Courage is the only answer to fanaticism

Cartoonist David Pope posted this cartoon on Twitter, saying “Can't sleep tonight, thoughts with my French cartooning colleagues, their families and loved ones. #CharlieHebdo.” See other cartoons at http://on.wsj.com/1xSeO4l.

The terror attack on a newspaper in Paris is a vicious punch in the gut for journalists and human beings everywhere. It is a clarion call to all people on behalf of fundamental principles of freedom of expression.

To place these murders in context, it’s worth thinking of the victimized satirical publication as a sort of French equivalent of America’s The Daily Show or The Onion newspaper. They all are treasured cultural institutions better known for pointed humor than for hard news. Imagine a deadly assault on The Daily Show or Fox News. The U.S. would be staggered by such an affront to liberty; even those skewered by their wit would deeply mourn the passing of such gadflies.

A vast majority of Muslims will feel a similar sense of outrage and loss after the Paris attack, in addition to regretting the added stigmatization they will be subjected to on account of this grotesque assault. One of the best ways that Western Civilization has to confront such a horrible crime is to firmly resist any temptation to tar all Islam with the same brush.

The words and attitudes of religious leaders do matter. Mainstream Muslim clerics must denounce violence done in false adherence to Allah. When it comes to ISIS in Syria and Iraq, Boko Haram in Nigeria or the thugs in Paris, real leadership consists of honoring the real moral framework of humanity. All good people must unite in opposition to evil.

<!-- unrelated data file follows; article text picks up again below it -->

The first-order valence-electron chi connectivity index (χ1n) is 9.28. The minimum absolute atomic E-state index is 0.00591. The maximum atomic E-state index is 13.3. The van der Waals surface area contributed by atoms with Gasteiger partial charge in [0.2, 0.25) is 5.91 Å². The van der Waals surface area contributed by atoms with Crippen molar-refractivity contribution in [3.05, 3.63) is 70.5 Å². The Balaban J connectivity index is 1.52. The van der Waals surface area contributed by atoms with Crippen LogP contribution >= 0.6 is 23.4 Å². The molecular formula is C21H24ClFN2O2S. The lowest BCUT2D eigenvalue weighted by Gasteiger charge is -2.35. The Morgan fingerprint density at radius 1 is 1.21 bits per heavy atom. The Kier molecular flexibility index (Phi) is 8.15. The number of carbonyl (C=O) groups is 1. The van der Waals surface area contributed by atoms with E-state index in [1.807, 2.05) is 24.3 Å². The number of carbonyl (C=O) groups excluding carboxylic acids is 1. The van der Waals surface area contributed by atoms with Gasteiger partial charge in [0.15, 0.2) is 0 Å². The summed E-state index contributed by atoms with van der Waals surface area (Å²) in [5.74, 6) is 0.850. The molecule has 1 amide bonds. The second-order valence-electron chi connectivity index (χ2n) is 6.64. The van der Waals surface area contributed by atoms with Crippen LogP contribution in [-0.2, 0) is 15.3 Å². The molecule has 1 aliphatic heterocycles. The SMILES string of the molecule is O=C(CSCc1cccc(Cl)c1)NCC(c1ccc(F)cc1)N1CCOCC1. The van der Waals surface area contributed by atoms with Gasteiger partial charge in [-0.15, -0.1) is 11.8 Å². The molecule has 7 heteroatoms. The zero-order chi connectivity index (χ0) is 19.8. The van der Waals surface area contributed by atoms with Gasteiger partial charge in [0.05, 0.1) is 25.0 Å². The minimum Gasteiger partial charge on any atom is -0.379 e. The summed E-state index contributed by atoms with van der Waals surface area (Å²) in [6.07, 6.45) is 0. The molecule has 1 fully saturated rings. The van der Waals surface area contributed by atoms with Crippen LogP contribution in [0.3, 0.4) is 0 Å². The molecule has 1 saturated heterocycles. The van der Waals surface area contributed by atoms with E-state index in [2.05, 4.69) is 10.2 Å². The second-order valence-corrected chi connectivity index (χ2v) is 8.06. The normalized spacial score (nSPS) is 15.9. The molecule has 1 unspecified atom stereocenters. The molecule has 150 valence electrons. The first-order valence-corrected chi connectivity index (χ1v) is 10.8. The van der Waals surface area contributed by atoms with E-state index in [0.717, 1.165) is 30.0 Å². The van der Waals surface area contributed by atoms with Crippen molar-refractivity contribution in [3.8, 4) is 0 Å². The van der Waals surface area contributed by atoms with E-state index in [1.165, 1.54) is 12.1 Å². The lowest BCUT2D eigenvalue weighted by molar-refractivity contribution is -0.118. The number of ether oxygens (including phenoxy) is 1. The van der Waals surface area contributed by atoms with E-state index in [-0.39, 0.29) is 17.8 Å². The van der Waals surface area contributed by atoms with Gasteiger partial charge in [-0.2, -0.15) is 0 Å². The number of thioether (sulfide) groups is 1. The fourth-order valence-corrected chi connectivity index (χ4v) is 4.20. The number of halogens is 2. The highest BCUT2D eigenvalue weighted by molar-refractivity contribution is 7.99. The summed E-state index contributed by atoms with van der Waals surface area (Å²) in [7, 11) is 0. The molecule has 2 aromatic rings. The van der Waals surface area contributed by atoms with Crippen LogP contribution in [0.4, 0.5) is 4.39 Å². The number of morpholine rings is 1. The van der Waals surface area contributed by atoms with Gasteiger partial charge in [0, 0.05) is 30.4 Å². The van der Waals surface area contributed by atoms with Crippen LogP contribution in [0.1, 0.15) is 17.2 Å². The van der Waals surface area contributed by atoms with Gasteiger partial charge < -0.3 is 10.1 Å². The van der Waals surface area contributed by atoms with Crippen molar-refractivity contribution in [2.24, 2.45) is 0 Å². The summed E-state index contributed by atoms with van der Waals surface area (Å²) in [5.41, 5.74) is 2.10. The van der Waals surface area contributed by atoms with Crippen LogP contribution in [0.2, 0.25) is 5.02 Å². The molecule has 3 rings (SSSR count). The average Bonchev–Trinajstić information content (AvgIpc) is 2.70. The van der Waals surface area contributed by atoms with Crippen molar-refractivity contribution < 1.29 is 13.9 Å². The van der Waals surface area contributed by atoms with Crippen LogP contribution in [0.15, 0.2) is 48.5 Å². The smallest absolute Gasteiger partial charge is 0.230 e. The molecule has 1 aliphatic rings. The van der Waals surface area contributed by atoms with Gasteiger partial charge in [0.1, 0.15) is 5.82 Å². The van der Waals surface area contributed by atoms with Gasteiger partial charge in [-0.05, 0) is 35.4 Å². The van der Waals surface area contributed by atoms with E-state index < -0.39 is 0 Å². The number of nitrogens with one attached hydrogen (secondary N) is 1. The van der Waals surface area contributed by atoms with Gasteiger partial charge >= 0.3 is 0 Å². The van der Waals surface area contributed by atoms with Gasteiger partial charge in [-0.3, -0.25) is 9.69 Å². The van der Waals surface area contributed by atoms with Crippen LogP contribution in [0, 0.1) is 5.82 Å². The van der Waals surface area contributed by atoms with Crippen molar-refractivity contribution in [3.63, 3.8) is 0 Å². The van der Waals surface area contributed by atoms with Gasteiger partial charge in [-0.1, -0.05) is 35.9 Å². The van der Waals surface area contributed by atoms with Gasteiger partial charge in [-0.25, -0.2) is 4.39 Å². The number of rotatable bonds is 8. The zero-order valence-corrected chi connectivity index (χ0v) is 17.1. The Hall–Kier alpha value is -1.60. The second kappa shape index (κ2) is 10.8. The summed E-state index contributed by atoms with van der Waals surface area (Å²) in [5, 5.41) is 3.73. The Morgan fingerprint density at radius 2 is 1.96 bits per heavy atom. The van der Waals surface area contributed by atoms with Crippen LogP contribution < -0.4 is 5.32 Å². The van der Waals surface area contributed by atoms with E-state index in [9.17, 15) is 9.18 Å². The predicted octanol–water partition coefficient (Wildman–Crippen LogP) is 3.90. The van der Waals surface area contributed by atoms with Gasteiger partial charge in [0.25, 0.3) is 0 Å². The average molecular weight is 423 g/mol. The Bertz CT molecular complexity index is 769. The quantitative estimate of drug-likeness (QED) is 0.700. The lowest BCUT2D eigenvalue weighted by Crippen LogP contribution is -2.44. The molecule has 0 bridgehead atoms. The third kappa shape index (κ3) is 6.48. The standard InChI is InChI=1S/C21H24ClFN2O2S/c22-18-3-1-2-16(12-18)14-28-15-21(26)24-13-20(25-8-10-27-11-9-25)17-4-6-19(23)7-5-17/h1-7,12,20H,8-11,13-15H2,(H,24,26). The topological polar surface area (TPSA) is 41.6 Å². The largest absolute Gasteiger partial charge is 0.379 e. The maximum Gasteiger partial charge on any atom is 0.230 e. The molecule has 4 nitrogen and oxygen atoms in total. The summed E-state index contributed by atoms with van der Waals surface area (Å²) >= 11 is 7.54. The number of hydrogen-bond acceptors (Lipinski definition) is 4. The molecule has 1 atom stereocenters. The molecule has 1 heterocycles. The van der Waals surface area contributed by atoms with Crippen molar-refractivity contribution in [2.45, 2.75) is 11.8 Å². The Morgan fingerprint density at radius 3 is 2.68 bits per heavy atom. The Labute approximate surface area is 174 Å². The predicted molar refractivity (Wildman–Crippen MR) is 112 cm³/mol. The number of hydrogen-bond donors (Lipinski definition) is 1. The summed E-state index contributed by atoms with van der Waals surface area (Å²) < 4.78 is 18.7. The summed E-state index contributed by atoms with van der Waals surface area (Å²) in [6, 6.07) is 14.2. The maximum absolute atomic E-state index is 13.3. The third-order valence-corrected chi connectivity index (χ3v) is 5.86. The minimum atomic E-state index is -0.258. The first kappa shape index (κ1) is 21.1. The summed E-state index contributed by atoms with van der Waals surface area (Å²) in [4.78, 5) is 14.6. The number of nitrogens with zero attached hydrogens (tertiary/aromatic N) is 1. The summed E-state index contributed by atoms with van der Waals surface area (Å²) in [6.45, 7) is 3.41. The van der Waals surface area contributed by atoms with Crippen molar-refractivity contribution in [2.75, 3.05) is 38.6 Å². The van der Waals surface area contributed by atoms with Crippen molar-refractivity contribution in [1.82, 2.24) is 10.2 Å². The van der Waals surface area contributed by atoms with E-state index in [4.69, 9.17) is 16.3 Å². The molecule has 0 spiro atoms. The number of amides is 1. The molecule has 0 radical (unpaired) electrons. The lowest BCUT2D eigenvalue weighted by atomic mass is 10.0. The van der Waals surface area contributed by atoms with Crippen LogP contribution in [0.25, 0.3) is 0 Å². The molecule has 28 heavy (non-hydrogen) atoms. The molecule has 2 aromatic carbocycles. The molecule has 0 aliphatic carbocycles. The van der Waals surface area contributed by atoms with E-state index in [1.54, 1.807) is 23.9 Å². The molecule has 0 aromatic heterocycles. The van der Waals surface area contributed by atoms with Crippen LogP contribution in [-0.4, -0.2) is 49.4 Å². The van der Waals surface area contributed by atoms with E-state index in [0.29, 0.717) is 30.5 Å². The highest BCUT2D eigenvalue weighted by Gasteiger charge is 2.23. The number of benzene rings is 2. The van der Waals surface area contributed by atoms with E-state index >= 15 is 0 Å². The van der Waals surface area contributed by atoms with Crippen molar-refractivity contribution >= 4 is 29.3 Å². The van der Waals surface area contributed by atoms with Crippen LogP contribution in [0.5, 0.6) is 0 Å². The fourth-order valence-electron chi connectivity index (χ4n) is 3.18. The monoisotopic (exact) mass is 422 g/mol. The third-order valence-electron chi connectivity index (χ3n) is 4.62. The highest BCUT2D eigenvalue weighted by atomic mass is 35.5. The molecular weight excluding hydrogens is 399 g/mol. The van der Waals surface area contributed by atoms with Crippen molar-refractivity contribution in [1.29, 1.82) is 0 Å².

At the same time, Western governments and citizens have to recognize that our historical record is far from spotless. France has a particularly messy record when it comes to its former African colonies. None of this justifies killing innocent people in Paris.

There will always be fanatics whose deepest fear is ridicule. Every newspaper editor has experienced the phenomenon of an editorial cartoon generating an eruption of anger, when the very same ideas conveyed in an editorial might barely cause a ripple. Cartoons like those drawn by some of the artists targeted this week have a unique ability to skewer the pretensions and illusions of self-important individuals. This is an ability worth preserving and nurturing at any cost.

The very last thing the Paris murder victims would want is for free expression to be dampened or self-censored on account of blood-thirsty stooges bearing high-powered weapons.

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